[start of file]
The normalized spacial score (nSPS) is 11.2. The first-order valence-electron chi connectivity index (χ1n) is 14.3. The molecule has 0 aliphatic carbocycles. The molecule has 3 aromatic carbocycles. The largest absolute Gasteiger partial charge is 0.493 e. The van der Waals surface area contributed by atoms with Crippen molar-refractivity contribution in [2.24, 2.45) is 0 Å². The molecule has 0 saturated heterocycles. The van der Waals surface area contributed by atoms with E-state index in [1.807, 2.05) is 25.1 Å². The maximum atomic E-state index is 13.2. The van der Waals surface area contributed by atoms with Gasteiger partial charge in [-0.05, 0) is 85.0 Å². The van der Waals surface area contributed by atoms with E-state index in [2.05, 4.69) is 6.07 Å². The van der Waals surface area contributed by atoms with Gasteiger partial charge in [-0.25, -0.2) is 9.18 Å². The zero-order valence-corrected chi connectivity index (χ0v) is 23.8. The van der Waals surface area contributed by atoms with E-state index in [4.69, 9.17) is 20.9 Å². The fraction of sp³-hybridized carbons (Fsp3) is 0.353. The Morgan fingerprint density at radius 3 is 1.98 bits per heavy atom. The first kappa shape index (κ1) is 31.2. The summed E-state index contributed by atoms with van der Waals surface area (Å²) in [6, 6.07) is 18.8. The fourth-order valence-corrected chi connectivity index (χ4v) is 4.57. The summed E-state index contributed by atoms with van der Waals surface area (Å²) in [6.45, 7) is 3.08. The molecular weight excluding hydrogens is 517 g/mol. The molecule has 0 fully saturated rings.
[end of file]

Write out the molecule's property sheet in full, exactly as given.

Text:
The normalized spacial score (nSPS) is 11.2. The first-order valence-electron chi connectivity index (χ1n) is 14.3. The molecule has 0 aliphatic carbocycles. The molecule has 3 aromatic carbocycles. The largest absolute Gasteiger partial charge is 0.493 e. The van der Waals surface area contributed by atoms with Crippen molar-refractivity contribution in [2.24, 2.45) is 0 Å². The molecule has 0 saturated heterocycles. The van der Waals surface area contributed by atoms with E-state index in [1.807, 2.05) is 25.1 Å². The maximum atomic E-state index is 13.2. The van der Waals surface area contributed by atoms with Gasteiger partial charge in [-0.05, 0) is 85.0 Å². The van der Waals surface area contributed by atoms with E-state index in [2.05, 4.69) is 6.07 Å². The van der Waals surface area contributed by atoms with Gasteiger partial charge in [-0.25, -0.2) is 9.18 Å². The zero-order valence-corrected chi connectivity index (χ0v) is 23.8. The van der Waals surface area contributed by atoms with E-state index in [4.69, 9.17) is 20.9 Å². The fraction of sp³-hybridized carbons (Fsp3) is 0.353. The Morgan fingerprint density at radius 3 is 1.98 bits per heavy atom. The first kappa shape index (κ1) is 31.2. The summed E-state index contributed by atoms with van der Waals surface area (Å²) in [6, 6.07) is 18.8. The fourth-order valence-corrected chi connectivity index (χ4v) is 4.57. The summed E-state index contributed by atoms with van der Waals surface area (Å²) in [6.45, 7) is 3.08. The molecular weight excluding hydrogens is 517 g/mol. The molecule has 0 fully saturated rings.